NORTH ADAMS - The city's Registry of Motor Vehicles is once again being targeted for closure by state officials.
A plan to modernize the state Registry of Motor Vehicles aging computer infrastructure and improve customer service, calls for the closure and consolidation of its 30 offices into 12 regional centers, with four exceptions: Greenfield, Nantucket, Martha's Vineyard and Boston. The plan also would use third party vendors and kiosk systems for some transactions.
According to MassDOT spokeswoman Sara Lavoie said the plan, which was presented to the state Department of Transportation's (MassDOT) board of directors last week, is still in the conceptual phase and will need further analysis as it moves forward.
"We are in the process of modernizing our main frame system -- in the next five years we'll be changing the technology we use to create and store our licensing data," she said Wednesday. "While we are in the process of making this change, we decided to look at other changes we can make. We took into consideration what the RMV for the next generation would look like."
Mayor Richard J. Alcombright doesn't see how another regionalized state office, located in Pittsfield,would benefit the residents of Northern Berkshire.
"I'm at a loss. I'm a fan of regionalization and consolidation, where it works. Clearly this doesn't make sense out here," he said. "There are several issues with this plan. We have a segment of our population that doesn't have Internet access; that doesn't have a debit or credit card; that doesn't have access to transportation."
There's also a factor of time involved, he said, to make a round-trip visit to Pittsfield, even before factoring in time spent at the RMV.
"We have to come up with a solution for North Adams," Alcombright said. "This is probably the third time in 10 years that our office has been targeted for closure. We've lost so much to regionalization in the last four years. We're not a subset of Boston or Lowell. We're North Adams. We're Northern Berkshire. We have a distinct set of needs and need for services in our city."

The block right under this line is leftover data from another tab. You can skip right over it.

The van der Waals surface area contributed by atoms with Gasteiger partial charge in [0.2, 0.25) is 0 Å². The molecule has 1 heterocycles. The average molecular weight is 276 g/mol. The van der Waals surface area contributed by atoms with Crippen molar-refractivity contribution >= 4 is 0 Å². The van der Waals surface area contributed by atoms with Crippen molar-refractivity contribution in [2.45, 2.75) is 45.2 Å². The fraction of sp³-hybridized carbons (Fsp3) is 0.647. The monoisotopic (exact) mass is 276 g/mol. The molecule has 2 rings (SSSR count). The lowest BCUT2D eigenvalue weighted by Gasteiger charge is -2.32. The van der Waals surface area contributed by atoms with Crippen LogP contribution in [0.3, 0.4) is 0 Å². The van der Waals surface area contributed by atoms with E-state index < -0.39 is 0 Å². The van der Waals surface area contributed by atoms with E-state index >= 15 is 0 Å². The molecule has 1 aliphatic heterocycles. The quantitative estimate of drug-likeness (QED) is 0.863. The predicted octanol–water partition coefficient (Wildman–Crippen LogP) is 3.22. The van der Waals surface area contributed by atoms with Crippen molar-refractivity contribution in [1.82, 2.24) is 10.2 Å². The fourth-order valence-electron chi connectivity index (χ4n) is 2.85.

Lavoie said there is no timeline for implementation of the plan and that the initial report only considers the amount of customers a branch serves and the proximity of a regional center to residents.
"The regional centers were designed around the idea of bringing services closer to home," she said, pointing out the centers would be placed to serve the greatest number of people within a 15 to 20 mile radius. "For those further away, we would have a kiosk at a grocery store or we would have a AAA office that could take care of our transactions."
"We'll need to do further analysis as this moves forward," Lavoie said. "Time and distance are something we'll definitely have to look at. We have a Legislative briefing on Sept. 12, which will be our first formal chat with the Legislature. If people have concerns about the plan, we suggest they contact their state representatives prior to that meeting."
But Alcombright isn't waiting until the dust settles. On Monday, he fired off a letter to Gov. Deval Patick, Transportation Secretary Richard A. Davey and Registrar Rachel Kaprielian, as well as other local and state officials, about the need to put North Adams back on the list. He first learned about the potential closure on Friday.
"I went in to get a copy of my registration. When I was finished at the counter, I mentioned to the clerk how nice it was to see so many people using the office," he said. "I counted about 20 people. She mentioned that it might not be that way for much longer -- there was a possibility the office would be closed."
It was the first the mayor had heard of the plan -- another point of contention.
"I plan on calling Registrar Kaprielian directly [today] as well," Alcombright said. "It's frustrating. It's too much. Put that on top of what's happening with our Chapter 90 road funds, unrestricted state aid and the governor holding onto our MassWorks grant and it's enough."